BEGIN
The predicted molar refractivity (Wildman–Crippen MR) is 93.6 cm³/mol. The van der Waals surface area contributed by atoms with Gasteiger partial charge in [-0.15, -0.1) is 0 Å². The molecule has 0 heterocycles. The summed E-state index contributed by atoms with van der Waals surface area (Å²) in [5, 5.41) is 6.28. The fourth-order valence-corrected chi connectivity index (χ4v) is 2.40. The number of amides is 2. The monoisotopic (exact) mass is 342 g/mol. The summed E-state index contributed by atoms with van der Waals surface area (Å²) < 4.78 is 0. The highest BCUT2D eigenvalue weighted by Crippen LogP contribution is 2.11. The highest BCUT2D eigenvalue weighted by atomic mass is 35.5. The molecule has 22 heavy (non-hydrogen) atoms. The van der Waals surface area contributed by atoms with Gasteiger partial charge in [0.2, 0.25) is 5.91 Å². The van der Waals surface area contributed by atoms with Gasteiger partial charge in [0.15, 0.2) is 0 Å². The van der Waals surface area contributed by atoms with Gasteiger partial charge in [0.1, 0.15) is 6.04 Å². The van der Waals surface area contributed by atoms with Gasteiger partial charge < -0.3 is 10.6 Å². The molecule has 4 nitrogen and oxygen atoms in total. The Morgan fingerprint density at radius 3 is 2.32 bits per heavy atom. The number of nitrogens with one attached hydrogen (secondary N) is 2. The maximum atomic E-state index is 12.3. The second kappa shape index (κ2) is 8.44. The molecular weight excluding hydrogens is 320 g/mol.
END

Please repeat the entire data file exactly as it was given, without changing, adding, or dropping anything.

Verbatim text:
The predicted molar refractivity (Wildman–Crippen MR) is 93.6 cm³/mol. The van der Waals surface area contributed by atoms with Gasteiger partial charge in [-0.15, -0.1) is 0 Å². The molecule has 0 heterocycles. The summed E-state index contributed by atoms with van der Waals surface area (Å²) in [5, 5.41) is 6.28. The fourth-order valence-corrected chi connectivity index (χ4v) is 2.40. The number of amides is 2. The monoisotopic (exact) mass is 342 g/mol. The summed E-state index contributed by atoms with van der Waals surface area (Å²) < 4.78 is 0. The highest BCUT2D eigenvalue weighted by Crippen LogP contribution is 2.11. The highest BCUT2D eigenvalue weighted by atomic mass is 35.5. The molecule has 22 heavy (non-hydrogen) atoms. The van der Waals surface area contributed by atoms with Gasteiger partial charge in [0.2, 0.25) is 5.91 Å². The van der Waals surface area contributed by atoms with Gasteiger partial charge in [0.15, 0.2) is 0 Å². The van der Waals surface area contributed by atoms with Gasteiger partial charge in [0.1, 0.15) is 6.04 Å². The van der Waals surface area contributed by atoms with Gasteiger partial charge < -0.3 is 10.6 Å². The molecule has 4 nitrogen and oxygen atoms in total. The Morgan fingerprint density at radius 3 is 2.32 bits per heavy atom. The number of nitrogens with one attached hydrogen (secondary N) is 2. The maximum atomic E-state index is 12.3. The second kappa shape index (κ2) is 8.44. The molecular weight excluding hydrogens is 320 g/mol.